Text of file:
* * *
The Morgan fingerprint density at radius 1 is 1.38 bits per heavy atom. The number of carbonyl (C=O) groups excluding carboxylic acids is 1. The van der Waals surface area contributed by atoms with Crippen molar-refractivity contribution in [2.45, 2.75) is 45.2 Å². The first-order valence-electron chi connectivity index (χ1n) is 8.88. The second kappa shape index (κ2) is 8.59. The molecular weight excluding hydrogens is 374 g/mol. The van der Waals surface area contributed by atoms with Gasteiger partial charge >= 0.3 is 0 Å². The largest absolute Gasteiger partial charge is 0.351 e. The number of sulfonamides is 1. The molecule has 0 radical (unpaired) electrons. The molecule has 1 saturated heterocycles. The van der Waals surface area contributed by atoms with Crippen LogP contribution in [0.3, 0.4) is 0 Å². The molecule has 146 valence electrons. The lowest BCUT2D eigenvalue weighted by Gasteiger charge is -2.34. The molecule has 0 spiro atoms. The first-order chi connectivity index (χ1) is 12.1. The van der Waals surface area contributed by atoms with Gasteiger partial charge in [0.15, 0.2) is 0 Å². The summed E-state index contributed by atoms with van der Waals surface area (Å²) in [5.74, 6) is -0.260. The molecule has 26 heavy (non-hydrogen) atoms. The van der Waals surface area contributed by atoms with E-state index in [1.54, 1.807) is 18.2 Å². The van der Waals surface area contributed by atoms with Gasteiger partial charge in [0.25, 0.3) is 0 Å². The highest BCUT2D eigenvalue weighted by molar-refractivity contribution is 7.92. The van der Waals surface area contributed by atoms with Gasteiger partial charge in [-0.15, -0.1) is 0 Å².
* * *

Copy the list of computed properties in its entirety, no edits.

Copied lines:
The Morgan fingerprint density at radius 1 is 1.38 bits per heavy atom. The number of carbonyl (C=O) groups excluding carboxylic acids is 1. The van der Waals surface area contributed by atoms with Crippen molar-refractivity contribution in [2.45, 2.75) is 45.2 Å². The first-order valence-electron chi connectivity index (χ1n) is 8.88. The second kappa shape index (κ2) is 8.59. The molecular weight excluding hydrogens is 374 g/mol. The van der Waals surface area contributed by atoms with Gasteiger partial charge >= 0.3 is 0 Å². The largest absolute Gasteiger partial charge is 0.351 e. The number of sulfonamides is 1. The molecule has 0 radical (unpaired) electrons. The molecule has 1 saturated heterocycles. The van der Waals surface area contributed by atoms with Crippen LogP contribution in [0.3, 0.4) is 0 Å². The molecule has 146 valence electrons. The lowest BCUT2D eigenvalue weighted by Gasteiger charge is -2.34. The molecule has 0 spiro atoms. The first-order chi connectivity index (χ1) is 12.1. The van der Waals surface area contributed by atoms with Gasteiger partial charge in [0.15, 0.2) is 0 Å². The summed E-state index contributed by atoms with van der Waals surface area (Å²) in [5.74, 6) is -0.260. The molecule has 26 heavy (non-hydrogen) atoms. The van der Waals surface area contributed by atoms with E-state index in [1.54, 1.807) is 18.2 Å². The van der Waals surface area contributed by atoms with Gasteiger partial charge in [0.25, 0.3) is 0 Å². The highest BCUT2D eigenvalue weighted by molar-refractivity contribution is 7.92. The van der Waals surface area contributed by atoms with Gasteiger partial charge in [-0.15, -0.1) is 0 Å².